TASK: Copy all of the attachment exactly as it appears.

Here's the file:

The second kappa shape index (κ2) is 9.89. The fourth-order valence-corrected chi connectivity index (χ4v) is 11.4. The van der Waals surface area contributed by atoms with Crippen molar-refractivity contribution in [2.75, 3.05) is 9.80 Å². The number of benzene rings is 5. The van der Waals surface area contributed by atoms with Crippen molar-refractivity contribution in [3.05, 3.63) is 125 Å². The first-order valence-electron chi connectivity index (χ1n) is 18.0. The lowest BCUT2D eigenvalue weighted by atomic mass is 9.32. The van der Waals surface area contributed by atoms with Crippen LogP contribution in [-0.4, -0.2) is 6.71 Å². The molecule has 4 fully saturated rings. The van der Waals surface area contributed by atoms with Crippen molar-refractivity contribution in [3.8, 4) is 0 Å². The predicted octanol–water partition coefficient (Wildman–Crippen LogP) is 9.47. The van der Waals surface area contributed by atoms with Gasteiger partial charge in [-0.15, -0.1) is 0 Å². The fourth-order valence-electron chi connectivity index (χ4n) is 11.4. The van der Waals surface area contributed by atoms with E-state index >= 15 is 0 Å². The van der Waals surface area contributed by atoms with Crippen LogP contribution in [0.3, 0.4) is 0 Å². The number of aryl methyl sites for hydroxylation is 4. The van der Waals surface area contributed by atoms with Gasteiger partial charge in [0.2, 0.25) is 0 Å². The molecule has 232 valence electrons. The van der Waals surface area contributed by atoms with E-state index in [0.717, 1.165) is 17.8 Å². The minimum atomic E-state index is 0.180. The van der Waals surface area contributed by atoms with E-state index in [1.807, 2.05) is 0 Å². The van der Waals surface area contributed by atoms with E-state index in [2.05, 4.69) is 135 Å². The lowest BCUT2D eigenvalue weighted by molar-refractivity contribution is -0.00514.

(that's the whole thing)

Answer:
The second kappa shape index (κ2) is 9.89. The fourth-order valence-corrected chi connectivity index (χ4v) is 11.4. The van der Waals surface area contributed by atoms with Crippen molar-refractivity contribution in [2.75, 3.05) is 9.80 Å². The number of benzene rings is 5. The van der Waals surface area contributed by atoms with Crippen molar-refractivity contribution in [3.05, 3.63) is 125 Å². The first-order valence-electron chi connectivity index (χ1n) is 18.0. The lowest BCUT2D eigenvalue weighted by atomic mass is 9.32. The van der Waals surface area contributed by atoms with Crippen LogP contribution in [-0.4, -0.2) is 6.71 Å². The molecule has 4 fully saturated rings. The van der Waals surface area contributed by atoms with Crippen molar-refractivity contribution in [3.8, 4) is 0 Å². The predicted octanol–water partition coefficient (Wildman–Crippen LogP) is 9.47. The van der Waals surface area contributed by atoms with Gasteiger partial charge in [-0.15, -0.1) is 0 Å². The fourth-order valence-electron chi connectivity index (χ4n) is 11.4. The van der Waals surface area contributed by atoms with E-state index >= 15 is 0 Å². The van der Waals surface area contributed by atoms with Crippen LogP contribution in [0.3, 0.4) is 0 Å². The number of aryl methyl sites for hydroxylation is 4. The van der Waals surface area contributed by atoms with Gasteiger partial charge in [0.2, 0.25) is 0 Å². The molecule has 232 valence electrons. The van der Waals surface area contributed by atoms with E-state index in [0.717, 1.165) is 17.8 Å². The minimum atomic E-state index is 0.180. The van der Waals surface area contributed by atoms with E-state index in [1.807, 2.05) is 0 Å². The van der Waals surface area contributed by atoms with E-state index in [2.05, 4.69) is 135 Å². The lowest BCUT2D eigenvalue weighted by molar-refractivity contribution is -0.00514.